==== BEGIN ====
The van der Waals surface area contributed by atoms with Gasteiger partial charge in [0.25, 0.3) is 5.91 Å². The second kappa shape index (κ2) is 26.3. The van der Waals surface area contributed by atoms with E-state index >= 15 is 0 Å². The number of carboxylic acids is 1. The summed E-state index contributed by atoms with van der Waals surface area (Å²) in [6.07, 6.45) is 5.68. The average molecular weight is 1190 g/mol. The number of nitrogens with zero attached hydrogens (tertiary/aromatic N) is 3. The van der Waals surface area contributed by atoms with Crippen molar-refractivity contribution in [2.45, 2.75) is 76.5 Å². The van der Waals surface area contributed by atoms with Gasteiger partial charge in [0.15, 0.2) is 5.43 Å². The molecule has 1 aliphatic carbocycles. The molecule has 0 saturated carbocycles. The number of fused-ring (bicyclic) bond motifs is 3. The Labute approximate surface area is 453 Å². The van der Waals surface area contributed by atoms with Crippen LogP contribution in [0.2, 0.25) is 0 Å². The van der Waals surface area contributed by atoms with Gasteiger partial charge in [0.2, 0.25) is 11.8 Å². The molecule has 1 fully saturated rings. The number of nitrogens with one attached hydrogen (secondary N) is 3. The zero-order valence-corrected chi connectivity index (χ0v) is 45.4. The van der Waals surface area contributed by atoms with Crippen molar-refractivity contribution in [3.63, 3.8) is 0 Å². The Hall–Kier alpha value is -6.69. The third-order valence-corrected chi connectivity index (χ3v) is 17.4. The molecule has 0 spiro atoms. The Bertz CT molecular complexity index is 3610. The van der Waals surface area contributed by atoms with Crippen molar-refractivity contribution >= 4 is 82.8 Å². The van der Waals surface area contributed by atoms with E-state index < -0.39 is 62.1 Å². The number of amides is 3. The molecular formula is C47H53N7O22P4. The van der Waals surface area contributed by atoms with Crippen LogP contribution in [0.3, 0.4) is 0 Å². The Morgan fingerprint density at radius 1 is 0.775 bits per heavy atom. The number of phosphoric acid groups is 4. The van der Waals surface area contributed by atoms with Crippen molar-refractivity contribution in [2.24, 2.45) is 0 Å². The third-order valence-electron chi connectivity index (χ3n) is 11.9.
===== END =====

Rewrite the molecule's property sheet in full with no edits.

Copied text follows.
The van der Waals surface area contributed by atoms with Gasteiger partial charge in [0.25, 0.3) is 5.91 Å². The second kappa shape index (κ2) is 26.3. The van der Waals surface area contributed by atoms with E-state index >= 15 is 0 Å². The number of carboxylic acids is 1. The summed E-state index contributed by atoms with van der Waals surface area (Å²) in [6.07, 6.45) is 5.68. The average molecular weight is 1190 g/mol. The number of nitrogens with zero attached hydrogens (tertiary/aromatic N) is 3. The van der Waals surface area contributed by atoms with Crippen molar-refractivity contribution in [2.45, 2.75) is 76.5 Å². The van der Waals surface area contributed by atoms with Gasteiger partial charge in [0.15, 0.2) is 5.43 Å². The molecule has 1 aliphatic carbocycles. The molecule has 0 saturated carbocycles. The number of fused-ring (bicyclic) bond motifs is 3. The Labute approximate surface area is 453 Å². The van der Waals surface area contributed by atoms with Crippen LogP contribution in [0.2, 0.25) is 0 Å². The van der Waals surface area contributed by atoms with Gasteiger partial charge in [0.2, 0.25) is 11.8 Å². The molecule has 1 fully saturated rings. The number of nitrogens with one attached hydrogen (secondary N) is 3. The zero-order valence-corrected chi connectivity index (χ0v) is 45.4. The van der Waals surface area contributed by atoms with Crippen molar-refractivity contribution in [3.63, 3.8) is 0 Å². The Hall–Kier alpha value is -6.69. The third-order valence-corrected chi connectivity index (χ3v) is 17.4. The molecule has 0 spiro atoms. The Bertz CT molecular complexity index is 3610. The van der Waals surface area contributed by atoms with Crippen molar-refractivity contribution >= 4 is 82.8 Å². The van der Waals surface area contributed by atoms with E-state index < -0.39 is 62.1 Å². The number of amides is 3. The molecular formula is C47H53N7O22P4. The van der Waals surface area contributed by atoms with Crippen LogP contribution in [0.3, 0.4) is 0 Å². The Morgan fingerprint density at radius 1 is 0.775 bits per heavy atom. The number of phosphoric acid groups is 4. The van der Waals surface area contributed by atoms with Crippen molar-refractivity contribution in [2.24, 2.45) is 0 Å². The third-order valence-electron chi connectivity index (χ3n) is 11.9.